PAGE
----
Source is "Terminal Ballistic Data Volume III" September 1945.
                Against soft targets you appear to agree that the 75mm is superior to the 90mm. If you do I agree.

                Against harder targets the 90mm might be better than the 75mm, but the Soviets found their T-34's 85mm HE was not effective against really hardened targets, unlike the IS-2's 122mm. While the US 90mm might be superior to the US 75mm round in some respects, it might not have been good enough when it counts, 90mm HE being less effective than the Soviets 122mm HE after all. Potential advantage vs actual ability can be a real difference, much like the theoretical effect of US 76mm AT round vs Panthers and Tigers, compared with practise.

                The US 75mm HE round was truly one of the unsung winners of WW2. It's why US commanders did not want an 'upgrade' to the 76mm before D-Day.

                Originally posted by cbo View Post
                I could probably look up the distance, but you really dont need to. 29mm + gap + 14mm will do very little to defeat a Panzerfaust round that would happily chew its way through 6mm + 28cm gap + 100mm steel armour, which is just one of the many combinations of spaced armour tested by the British. The space needed to be about 76cm to have an effect with this combination of plates.
                In case of the jerry can, you sometimes see references to HEAT being defeated by thin, flimsy items. There seems to be some mechanism with these, that caused the HEAT rounds to fail. Solid plate is a different matter.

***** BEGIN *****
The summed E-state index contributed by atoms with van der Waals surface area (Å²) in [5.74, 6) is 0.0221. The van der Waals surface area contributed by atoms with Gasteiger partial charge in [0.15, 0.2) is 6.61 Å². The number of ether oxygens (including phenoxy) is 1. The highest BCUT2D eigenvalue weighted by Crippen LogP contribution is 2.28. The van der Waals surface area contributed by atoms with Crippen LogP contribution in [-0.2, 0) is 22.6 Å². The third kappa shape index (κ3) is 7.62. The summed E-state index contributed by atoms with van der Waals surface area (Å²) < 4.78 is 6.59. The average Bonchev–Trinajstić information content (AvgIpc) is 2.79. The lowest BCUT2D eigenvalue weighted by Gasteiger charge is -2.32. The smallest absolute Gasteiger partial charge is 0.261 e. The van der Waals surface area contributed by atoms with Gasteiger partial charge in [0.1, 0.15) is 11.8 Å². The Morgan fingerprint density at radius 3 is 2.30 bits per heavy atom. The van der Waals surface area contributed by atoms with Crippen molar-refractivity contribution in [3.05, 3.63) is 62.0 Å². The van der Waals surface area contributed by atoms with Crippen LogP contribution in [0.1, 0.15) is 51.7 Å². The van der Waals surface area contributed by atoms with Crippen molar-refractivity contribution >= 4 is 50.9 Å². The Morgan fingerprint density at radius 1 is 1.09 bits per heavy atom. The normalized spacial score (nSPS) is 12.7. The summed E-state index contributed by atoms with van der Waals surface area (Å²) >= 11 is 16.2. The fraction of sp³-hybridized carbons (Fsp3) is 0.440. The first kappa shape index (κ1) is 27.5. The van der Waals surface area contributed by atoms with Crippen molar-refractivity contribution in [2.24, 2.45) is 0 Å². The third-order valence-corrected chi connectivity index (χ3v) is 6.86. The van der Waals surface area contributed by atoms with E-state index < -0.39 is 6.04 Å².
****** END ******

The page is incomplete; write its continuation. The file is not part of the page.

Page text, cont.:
As for the 77mm HE, I assume they had the same available ammo as the 17-pdr:
                1. HE/T Mk 1
                2. HE/T Mk 2
                3. HE/HC/T Mk 1
                4. HE/Super/HC/T Mk 1
                5. HE/Super/HC/T Mk 2


                No. 1 and 2 on the list seems to be the standard HE shell available all through WWII. The difference between them is the fuze. Seems that they were found in a normal velocity version 885 m/s and a low velocity version 540 m/s. Not sure if the latter was available in WWII, but its seems like it.

                No. 3 is the High Capacity shell with HE filler. Not sure if that was available in WWII. This seems to have been available only as a low velocity version.

                No. 4 and 5 are High Capacity shells with even more HE filler. The difference is the fuze. Not sure if these were available in WWII. These seem to have been available only as a low velocity version.

                I dont have any data on the amount of HE filler, fragmentation etc. but more HE and reduced velocity would suggest a more capable round.
                Not too sure where you are going with this. Concerning the capabilities of the 77mm HE round I said this:
                I've checked my source for my comments on this round and not happy with all of it, so you may be right in part or even all.
                Since I've stated that I have publicly considered my information on the 77mm to be suspect, and that you edited out that part , are you merely trying to win?

                If you are, I declare you the winner .
                How to Talk to a Climate Skeptic: http://grist.org/series/skeptics/